Second, financial inclusion is not an end in itself, but a means to an end. It is literally what makes it possible for a family to have a roof over their heads, clean water, or food when the harvest fails. I cannot agree more with Mary Ellen. Financial services are not just about a banking product, but about meeting the underlying needs.
One study in Western Kenya offered poor income earners a savings account. After just six months, women with these accounts were investing 45% more per day in their business, and spent 10-20% more on food and about 30% more on personal items. As importantly, they were less likely to draw down inventories and working capital when faced with illness.
Also in Nepal, to talk of a totally different region, women with savings accounts were increasing their monetary assets by 40% after just four months, and were buying more livestock.
There is another way that access to savings by women can be empowering, and that is privacy and safety. A lady owner of a small store in Old Cairo confided in me that she doesn’t go often to the bank. It is too far away, too inconvenient, too expensive. But, she told me, she still has a savings account. She wouldn’t tell her husband about it though. This is her contingency fund just in case all else fails. That made her feel, she said, more secure and stronger.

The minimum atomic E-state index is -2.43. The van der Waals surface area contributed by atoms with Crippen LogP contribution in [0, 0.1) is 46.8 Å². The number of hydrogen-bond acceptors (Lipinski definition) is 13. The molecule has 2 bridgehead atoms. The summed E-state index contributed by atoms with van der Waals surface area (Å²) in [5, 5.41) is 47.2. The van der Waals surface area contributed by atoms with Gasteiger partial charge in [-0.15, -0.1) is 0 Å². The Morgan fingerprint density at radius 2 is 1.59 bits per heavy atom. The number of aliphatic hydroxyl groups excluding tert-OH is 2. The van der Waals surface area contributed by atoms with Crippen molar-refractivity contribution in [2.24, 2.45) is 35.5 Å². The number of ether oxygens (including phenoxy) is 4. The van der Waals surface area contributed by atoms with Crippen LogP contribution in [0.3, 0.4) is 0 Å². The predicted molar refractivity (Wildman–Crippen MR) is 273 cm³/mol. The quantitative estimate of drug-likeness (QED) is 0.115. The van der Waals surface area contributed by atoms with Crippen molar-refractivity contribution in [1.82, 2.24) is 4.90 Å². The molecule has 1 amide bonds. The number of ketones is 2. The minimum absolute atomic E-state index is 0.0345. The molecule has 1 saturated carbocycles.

What may come as some surprise to you is that every third person in this world, mostly poor and often in rural areas, must do without even the basic financial tools that you and I rely on every day. I think we can all agree that there is still a huge demand. The question is now how can we create inclusive financial systems that also meet larger development and growth goals?
First, we must focus on the clients, and particularly the needs of women and girls. These include water, education and health, but also improving their income or business. We need to deliver the right products, at the right time, at the right price, in a way that makes a difference to their lives.
There are some exciting innovations. For example, a program in Mexico is delivering cash welfare support through small stores in remote, poor villages. This saves the mothers, on average, 3 to 6 hours of travel time and significant expense every time they collect a payment.
A pilot program in Tanzania is providing microfinance clients with health insurance and local health clinics with SME finance. This allows the clients to have access to health in a way they can afford and it also allows the supply of health provision to be improved and actually become cheaper.